We started the thinking process in this article with the word ‘Ecosystem’. This article alone is not sufficient to address all of the ecosystem components. We have so far only touched two important areas. They are: Source of Creativity and source of funds - but merely on the surface. A more in-depth discussion will happen in the future articles but what we have so far will suffice to build the momentum of our thought process. Just to give the readers a flavour of what more could be lacking, reference is made to a study group that was sent to Hollywood in 2013 to observe the matured film financing industry. The group consists of representatives from MDeC, FINAS, PEMANDU, MoF, BSN, MCMC, MAVCAP and MyCreative Ventures. Their observation uncovered how primitive our film financing ecosystem is.
First of all, a film producer in Hollywood will not commence the production activity until seventy per cent of the funds for the movie have been secured. They may start their pre-production activities but, even that is subject to the seeding funds from the early investors. What is more compelling is that, most of the time, the investors include the distribution players. In other words, they already have parties who will be distributing the content and this often comes with a minimum guarantee – a sale if you may – prior to the commencement of the production. The seventy per cent investors are normally made up of the original producers, perhaps some of the directors or actors, Venture Capitalists or Private Equity funds, Angels, distributors and rebates from various Governments. To close the thirty per cent gap, Hollywood has two industry players called the Bankers and the Bond dealers.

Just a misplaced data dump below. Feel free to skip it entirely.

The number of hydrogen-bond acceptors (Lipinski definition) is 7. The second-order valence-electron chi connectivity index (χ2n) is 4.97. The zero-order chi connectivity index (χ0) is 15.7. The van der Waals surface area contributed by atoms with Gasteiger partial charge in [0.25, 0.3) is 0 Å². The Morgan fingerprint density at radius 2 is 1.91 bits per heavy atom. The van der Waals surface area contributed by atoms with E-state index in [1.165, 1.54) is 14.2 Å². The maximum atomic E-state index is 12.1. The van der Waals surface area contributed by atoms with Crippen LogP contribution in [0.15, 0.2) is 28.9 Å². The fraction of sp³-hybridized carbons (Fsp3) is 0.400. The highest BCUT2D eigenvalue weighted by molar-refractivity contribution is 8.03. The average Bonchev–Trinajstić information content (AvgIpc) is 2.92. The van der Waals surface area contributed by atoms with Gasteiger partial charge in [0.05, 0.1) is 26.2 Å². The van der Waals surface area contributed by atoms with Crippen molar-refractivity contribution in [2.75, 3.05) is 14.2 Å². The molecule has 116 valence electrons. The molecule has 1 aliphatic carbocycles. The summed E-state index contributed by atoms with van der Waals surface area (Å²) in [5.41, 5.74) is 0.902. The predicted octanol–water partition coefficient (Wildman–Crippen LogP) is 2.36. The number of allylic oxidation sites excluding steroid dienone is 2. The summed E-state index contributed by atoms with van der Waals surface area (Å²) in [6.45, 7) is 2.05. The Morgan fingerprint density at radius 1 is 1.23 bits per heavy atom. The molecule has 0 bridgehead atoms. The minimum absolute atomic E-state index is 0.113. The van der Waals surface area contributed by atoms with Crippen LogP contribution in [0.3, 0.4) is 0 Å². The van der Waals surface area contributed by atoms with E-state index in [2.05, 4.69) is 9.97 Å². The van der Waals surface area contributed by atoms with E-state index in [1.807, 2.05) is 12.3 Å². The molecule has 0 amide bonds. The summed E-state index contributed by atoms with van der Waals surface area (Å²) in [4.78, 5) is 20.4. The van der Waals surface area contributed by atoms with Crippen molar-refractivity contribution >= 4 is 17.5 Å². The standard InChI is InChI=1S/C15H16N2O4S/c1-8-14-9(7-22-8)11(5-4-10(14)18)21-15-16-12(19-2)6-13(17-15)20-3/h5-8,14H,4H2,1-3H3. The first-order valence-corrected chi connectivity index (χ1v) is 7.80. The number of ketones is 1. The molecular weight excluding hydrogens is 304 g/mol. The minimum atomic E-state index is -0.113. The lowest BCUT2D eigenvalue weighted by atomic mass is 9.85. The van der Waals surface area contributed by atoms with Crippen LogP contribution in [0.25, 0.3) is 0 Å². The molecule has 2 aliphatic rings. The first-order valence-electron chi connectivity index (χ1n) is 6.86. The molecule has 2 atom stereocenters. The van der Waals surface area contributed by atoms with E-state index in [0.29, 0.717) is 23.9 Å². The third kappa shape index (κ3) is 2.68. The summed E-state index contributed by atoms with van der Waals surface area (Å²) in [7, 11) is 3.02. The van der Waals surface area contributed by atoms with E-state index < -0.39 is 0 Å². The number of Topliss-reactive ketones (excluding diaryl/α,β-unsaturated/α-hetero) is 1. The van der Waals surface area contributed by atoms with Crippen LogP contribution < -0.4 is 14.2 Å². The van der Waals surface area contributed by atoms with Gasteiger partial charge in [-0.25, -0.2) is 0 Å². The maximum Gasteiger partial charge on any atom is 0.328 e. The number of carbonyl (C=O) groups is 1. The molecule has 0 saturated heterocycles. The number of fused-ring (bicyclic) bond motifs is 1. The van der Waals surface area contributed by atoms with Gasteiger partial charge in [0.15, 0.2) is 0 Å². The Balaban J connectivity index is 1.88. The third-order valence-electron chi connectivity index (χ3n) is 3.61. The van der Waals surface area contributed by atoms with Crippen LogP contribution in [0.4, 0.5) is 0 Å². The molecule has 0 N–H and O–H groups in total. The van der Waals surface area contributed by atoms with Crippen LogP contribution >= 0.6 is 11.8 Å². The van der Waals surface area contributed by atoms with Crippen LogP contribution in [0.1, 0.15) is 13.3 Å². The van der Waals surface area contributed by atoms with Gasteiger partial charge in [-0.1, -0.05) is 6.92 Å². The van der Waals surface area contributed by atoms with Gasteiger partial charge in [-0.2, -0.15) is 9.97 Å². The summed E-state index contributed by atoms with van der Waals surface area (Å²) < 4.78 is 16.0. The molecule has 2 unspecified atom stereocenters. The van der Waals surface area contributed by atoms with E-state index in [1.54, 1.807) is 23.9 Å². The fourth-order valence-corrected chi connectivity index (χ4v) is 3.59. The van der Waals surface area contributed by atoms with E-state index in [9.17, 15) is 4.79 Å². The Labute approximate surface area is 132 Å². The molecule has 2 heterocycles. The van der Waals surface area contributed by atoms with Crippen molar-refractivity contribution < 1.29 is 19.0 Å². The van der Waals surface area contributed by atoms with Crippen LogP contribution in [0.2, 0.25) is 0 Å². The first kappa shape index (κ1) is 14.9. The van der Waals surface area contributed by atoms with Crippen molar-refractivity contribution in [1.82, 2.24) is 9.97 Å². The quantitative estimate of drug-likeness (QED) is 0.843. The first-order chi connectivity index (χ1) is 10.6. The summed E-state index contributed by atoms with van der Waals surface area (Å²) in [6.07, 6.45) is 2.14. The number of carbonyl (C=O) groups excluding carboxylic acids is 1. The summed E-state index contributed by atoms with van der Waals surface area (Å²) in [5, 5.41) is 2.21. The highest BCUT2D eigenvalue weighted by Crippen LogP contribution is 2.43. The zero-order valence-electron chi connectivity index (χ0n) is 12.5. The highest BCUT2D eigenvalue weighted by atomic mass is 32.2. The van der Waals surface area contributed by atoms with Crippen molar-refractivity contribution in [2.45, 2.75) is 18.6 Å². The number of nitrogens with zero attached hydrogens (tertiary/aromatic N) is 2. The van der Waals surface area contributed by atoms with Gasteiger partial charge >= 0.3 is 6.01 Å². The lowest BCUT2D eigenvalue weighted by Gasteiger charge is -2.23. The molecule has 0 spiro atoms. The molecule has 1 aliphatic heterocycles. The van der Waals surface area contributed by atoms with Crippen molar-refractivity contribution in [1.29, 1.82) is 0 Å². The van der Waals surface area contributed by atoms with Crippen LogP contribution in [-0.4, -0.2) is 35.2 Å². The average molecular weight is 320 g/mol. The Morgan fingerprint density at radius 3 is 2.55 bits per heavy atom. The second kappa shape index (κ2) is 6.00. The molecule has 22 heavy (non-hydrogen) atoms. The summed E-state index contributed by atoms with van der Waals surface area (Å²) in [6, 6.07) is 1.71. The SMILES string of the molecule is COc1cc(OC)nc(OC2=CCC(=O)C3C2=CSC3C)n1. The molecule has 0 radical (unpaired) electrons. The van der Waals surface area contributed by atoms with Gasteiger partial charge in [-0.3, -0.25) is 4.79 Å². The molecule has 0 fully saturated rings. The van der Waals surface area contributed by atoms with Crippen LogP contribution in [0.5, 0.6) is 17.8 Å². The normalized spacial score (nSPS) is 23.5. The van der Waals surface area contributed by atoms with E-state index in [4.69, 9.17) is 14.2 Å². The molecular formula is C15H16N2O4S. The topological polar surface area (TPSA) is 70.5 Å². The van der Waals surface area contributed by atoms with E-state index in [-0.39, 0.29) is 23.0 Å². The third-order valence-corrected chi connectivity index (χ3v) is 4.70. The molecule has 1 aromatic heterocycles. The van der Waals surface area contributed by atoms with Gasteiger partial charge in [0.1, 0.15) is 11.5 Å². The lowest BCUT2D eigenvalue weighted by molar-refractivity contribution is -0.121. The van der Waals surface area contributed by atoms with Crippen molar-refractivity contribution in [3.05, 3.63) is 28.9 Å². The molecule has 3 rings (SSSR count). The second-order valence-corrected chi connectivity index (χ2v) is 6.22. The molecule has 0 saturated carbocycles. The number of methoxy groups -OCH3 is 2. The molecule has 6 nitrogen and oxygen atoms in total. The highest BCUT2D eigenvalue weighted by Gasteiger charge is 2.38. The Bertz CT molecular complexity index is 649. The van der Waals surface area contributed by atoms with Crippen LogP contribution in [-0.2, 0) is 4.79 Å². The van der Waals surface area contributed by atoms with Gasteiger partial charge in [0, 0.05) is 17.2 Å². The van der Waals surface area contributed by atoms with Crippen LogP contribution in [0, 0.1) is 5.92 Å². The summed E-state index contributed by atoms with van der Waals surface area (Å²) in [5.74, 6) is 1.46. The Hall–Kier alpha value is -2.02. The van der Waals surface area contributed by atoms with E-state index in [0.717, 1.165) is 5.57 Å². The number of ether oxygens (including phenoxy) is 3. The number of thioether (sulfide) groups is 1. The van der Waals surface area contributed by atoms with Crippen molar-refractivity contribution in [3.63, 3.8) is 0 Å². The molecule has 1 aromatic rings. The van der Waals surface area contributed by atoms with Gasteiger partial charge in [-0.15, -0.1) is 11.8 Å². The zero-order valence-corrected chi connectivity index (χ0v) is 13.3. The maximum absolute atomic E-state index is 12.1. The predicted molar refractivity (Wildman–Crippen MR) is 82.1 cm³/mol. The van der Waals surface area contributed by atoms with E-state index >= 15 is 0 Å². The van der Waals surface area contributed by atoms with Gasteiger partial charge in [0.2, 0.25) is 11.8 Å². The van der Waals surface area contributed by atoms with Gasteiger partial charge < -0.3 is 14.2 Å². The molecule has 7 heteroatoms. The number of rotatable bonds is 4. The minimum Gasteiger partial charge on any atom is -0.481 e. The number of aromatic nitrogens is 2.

The Banks in Hollywood have dedicated divisions that only deal with film financing. Given that the Banks come in late into the deal, and they demand to be the earlier ones to recover their investments, they naturally charge the lower Return on Investments (ROI), or interests. This is generally around 12% per annum. The Distributor Financiers may take a cut from the sales value because it is akin to sales commission. This will definitely be higher than 12%. In most markets, sales commission range between 15% to 30%.
The Bond holders get paid next. This is because they fill up whatever last gaps remaining. Hence the name ‘Completion Bond’. They are like an insurance to ensure that the movie gets completed whether or not full funding requirements have been met. Completion Bonds cost higher than what the bankers charge but may be lower than what the Distributor Financiers take. After satisfying the Bankers, the Completion Bonds as well as the Distributor Financiers, the sales collection flows down the water fall to start filling up the cups for the Limited Partners such as Venture Capitalists and Private Equity funds. Finally, the early investors get paid. After all that, whatever remains get accumulated into a lake and is divided to all those parties again based on a predetermined ratio.
The financing mechanism in Hollywood does sound complicated. But who cares? As long as it brings money into the equation, let it be as complicated as hell. This method do not exist in Malaysia. We do not practice such water fall regime. Why? Because we do not have Completion Bonds. We do not have Venture Capitalists and Private Equity funds who are willing to take the risk of film production. We do not have production houses who can invest their own money as they have been relying on grants all this while. We do not have film financing divisions in our banks. We do not have enough distributors who are willing to invest in the content. We do not have lawyers and accountants who can manage the entire process. What we do have is the Film in Malaysia Incentive (FIMI) that is a film rebate system for those who produce in Malaysia. However, only RM50 million has been identified for FIMI in the 2017 Malaysia Budget. Most importantly, our creativity needs soul.